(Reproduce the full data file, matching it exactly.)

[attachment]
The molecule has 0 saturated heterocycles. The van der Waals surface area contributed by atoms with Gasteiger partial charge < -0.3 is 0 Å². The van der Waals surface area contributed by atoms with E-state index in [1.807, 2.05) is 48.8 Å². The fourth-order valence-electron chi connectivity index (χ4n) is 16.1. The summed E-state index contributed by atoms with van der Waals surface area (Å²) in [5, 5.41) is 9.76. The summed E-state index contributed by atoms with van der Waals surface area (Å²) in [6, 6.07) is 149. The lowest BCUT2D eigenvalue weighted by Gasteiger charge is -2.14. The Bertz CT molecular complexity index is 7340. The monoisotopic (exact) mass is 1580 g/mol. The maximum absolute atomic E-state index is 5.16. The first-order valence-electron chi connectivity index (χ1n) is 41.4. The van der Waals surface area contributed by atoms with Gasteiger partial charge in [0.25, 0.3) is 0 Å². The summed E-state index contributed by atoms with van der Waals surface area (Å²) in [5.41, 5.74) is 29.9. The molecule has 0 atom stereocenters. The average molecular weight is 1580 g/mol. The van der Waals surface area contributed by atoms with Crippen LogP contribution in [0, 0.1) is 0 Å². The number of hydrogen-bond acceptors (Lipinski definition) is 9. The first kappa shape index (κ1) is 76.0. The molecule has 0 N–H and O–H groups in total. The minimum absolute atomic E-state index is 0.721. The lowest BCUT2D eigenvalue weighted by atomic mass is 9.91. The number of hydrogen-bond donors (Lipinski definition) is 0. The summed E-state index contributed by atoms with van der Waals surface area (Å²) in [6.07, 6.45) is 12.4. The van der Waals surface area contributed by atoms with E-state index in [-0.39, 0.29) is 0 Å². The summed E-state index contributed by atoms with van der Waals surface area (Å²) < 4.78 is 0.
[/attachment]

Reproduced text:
The molecule has 0 saturated heterocycles. The van der Waals surface area contributed by atoms with Gasteiger partial charge < -0.3 is 0 Å². The van der Waals surface area contributed by atoms with E-state index in [1.807, 2.05) is 48.8 Å². The fourth-order valence-electron chi connectivity index (χ4n) is 16.1. The summed E-state index contributed by atoms with van der Waals surface area (Å²) in [5, 5.41) is 9.76. The summed E-state index contributed by atoms with van der Waals surface area (Å²) in [6, 6.07) is 149. The lowest BCUT2D eigenvalue weighted by Gasteiger charge is -2.14. The Bertz CT molecular complexity index is 7340. The monoisotopic (exact) mass is 1580 g/mol. The maximum absolute atomic E-state index is 5.16. The first-order valence-electron chi connectivity index (χ1n) is 41.4. The van der Waals surface area contributed by atoms with Gasteiger partial charge in [0.25, 0.3) is 0 Å². The summed E-state index contributed by atoms with van der Waals surface area (Å²) in [5.41, 5.74) is 29.9. The molecule has 0 atom stereocenters. The average molecular weight is 1580 g/mol. The van der Waals surface area contributed by atoms with Crippen LogP contribution in [0, 0.1) is 0 Å². The number of hydrogen-bond acceptors (Lipinski definition) is 9. The first kappa shape index (κ1) is 76.0. The molecule has 0 N–H and O–H groups in total. The minimum absolute atomic E-state index is 0.721. The lowest BCUT2D eigenvalue weighted by atomic mass is 9.91. The number of hydrogen-bond donors (Lipinski definition) is 0. The summed E-state index contributed by atoms with van der Waals surface area (Å²) in [6.07, 6.45) is 12.4. The van der Waals surface area contributed by atoms with E-state index in [-0.39, 0.29) is 0 Å². The summed E-state index contributed by atoms with van der Waals surface area (Å²) < 4.78 is 0.